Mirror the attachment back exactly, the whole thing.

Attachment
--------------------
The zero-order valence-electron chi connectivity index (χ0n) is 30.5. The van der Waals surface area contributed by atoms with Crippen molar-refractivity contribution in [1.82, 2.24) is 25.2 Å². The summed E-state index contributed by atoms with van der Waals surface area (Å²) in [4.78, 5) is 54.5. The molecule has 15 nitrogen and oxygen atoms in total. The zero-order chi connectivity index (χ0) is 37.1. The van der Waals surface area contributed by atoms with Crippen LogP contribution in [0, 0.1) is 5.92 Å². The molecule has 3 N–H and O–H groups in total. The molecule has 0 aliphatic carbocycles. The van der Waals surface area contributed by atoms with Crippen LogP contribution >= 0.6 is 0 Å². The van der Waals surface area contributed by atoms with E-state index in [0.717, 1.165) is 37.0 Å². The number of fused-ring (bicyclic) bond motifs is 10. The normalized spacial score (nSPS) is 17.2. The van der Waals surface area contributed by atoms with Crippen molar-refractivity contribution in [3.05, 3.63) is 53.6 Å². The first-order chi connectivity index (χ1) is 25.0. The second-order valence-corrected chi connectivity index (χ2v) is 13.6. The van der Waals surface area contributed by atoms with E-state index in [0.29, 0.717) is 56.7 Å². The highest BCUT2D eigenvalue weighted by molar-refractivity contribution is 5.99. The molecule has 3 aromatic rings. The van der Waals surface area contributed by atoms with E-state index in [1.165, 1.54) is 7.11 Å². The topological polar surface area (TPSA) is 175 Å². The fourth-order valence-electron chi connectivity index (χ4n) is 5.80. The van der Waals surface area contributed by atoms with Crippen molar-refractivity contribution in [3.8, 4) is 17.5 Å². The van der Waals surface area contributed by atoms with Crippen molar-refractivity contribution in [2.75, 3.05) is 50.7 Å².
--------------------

The zero-order valence-electron chi connectivity index (χ0n) is 30.5. The van der Waals surface area contributed by atoms with Crippen molar-refractivity contribution in [1.82, 2.24) is 25.2 Å². The summed E-state index contributed by atoms with van der Waals surface area (Å²) in [4.78, 5) is 54.5. The molecule has 15 nitrogen and oxygen atoms in total. The zero-order chi connectivity index (χ0) is 37.1. The van der Waals surface area contributed by atoms with Crippen LogP contribution in [0, 0.1) is 5.92 Å². The molecule has 3 N–H and O–H groups in total. The molecule has 0 aliphatic carbocycles. The van der Waals surface area contributed by atoms with Crippen LogP contribution >= 0.6 is 0 Å². The van der Waals surface area contributed by atoms with E-state index in [0.717, 1.165) is 37.0 Å². The number of fused-ring (bicyclic) bond motifs is 10. The normalized spacial score (nSPS) is 17.2. The van der Waals surface area contributed by atoms with Crippen molar-refractivity contribution in [3.05, 3.63) is 53.6 Å². The first-order chi connectivity index (χ1) is 25.0. The second-order valence-corrected chi connectivity index (χ2v) is 13.6. The van der Waals surface area contributed by atoms with E-state index in [0.29, 0.717) is 56.7 Å². The highest BCUT2D eigenvalue weighted by molar-refractivity contribution is 5.99. The molecule has 3 aromatic rings. The van der Waals surface area contributed by atoms with E-state index in [1.165, 1.54) is 7.11 Å². The topological polar surface area (TPSA) is 175 Å². The fourth-order valence-electron chi connectivity index (χ4n) is 5.80. The van der Waals surface area contributed by atoms with Crippen molar-refractivity contribution in [3.8, 4) is 17.5 Å². The van der Waals surface area contributed by atoms with Crippen molar-refractivity contribution in [2.75, 3.05) is 50.7 Å².